Rosalind B. Penfold walked into what she thought would be a love story – with a recently widowed executive and his young children. It turned out to be the kind of life she had never experienced before. While many people might keep a diary, Rosalind drew what she witnessed – as it was happening – in harrowing detail, and then hid the images in a cardboard box. Now, many years later, her drawings have been compiled into this shocking, graphic account.
Her experience – of what it was like to be enmeshed in an abusive relationship, and how she eventually found the wisdom she needed to get out, will educate, inform and astound. Her images illustrate many of the known warning signs of intimate partner violence, and answer the common question, “Why did you stay?’ Many women in similar circumstances have said, “If you’ve never been there, you wouldn’t understand.” Rosalind B. Penfold’s images take you there. Disturbing, yet compelling, they show the destructive force of domestic abuse facing many families today.
Rosalind B. Penfold says, “I believe I turned to art instinctively because I couldn’t believe what was happening to me. I needed to see it in black and white. Ironically, although my illustrations give me distance, they give others a close-up. They turned out to be far more personal than prose could ever be. I am hoping that my book will lead to more open discussion, and a greater understanding of the nature of domestic abuse. Abuse needs to be recognized, named, and stopped. I feel strongly that this is not only my story. It is the story of millions of families across North America. I have chosen a pseudonym because there are many ‘Rosalinds’ and I was just one of them.”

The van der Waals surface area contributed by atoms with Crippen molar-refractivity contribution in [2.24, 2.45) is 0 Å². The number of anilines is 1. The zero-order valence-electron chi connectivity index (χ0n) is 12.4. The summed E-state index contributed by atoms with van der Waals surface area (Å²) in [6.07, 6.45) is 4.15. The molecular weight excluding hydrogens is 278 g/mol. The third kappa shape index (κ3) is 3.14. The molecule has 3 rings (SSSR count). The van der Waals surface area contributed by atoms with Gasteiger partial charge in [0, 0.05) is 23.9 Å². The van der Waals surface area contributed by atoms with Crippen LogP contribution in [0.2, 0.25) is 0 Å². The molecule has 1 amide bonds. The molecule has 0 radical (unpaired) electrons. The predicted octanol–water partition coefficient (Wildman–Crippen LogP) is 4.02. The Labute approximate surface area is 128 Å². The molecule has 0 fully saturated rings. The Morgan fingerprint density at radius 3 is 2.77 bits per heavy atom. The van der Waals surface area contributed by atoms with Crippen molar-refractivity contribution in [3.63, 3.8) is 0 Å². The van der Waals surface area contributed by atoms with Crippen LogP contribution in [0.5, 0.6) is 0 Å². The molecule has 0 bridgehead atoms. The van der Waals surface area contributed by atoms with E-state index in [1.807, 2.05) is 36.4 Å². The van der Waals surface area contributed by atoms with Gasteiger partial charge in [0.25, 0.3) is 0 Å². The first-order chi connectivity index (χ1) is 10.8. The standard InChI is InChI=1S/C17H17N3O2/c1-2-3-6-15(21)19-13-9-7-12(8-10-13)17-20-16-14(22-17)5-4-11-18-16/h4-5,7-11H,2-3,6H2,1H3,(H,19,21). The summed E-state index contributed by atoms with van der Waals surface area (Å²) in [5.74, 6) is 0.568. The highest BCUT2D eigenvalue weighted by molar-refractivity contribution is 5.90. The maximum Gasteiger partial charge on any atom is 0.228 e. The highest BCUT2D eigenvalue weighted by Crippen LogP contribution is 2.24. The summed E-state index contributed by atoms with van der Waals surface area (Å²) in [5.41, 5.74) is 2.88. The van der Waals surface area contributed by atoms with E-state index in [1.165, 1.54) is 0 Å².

|Dragonslippers This extraordinary graphic novel memoir provides a window into the dark world of domestic abuse.
(In eleven countries worldwide) Shortlist, 2006 Edna Staebler Award for Creative Non-fiction
Shortlist, Best Book, 2006 Wright Awards for Canadian Cartooning The Graphic Diaries of Rosalind B. Penfold, Graphic NarrativeWhen successful young businesswoman Roz met impulsive, outgoing widower Brian, she was immediately swept off her feet. Romantic and exuberant, with four loving children, Brian seemed like everything a woman could possibly want, and within months of meeting him, Roz was deeply, devotedly in love.
But not long into the relationship, Roz began to notice the first worrying signs that the man to whom she was now committed was not what he seemed. A pattern of small lies and petty cruelties began to emerge which, over the course of their ten-year relationship, would come to encompass a litany of physical, mental and sexual abuse truly appalling in its scope and malevolence.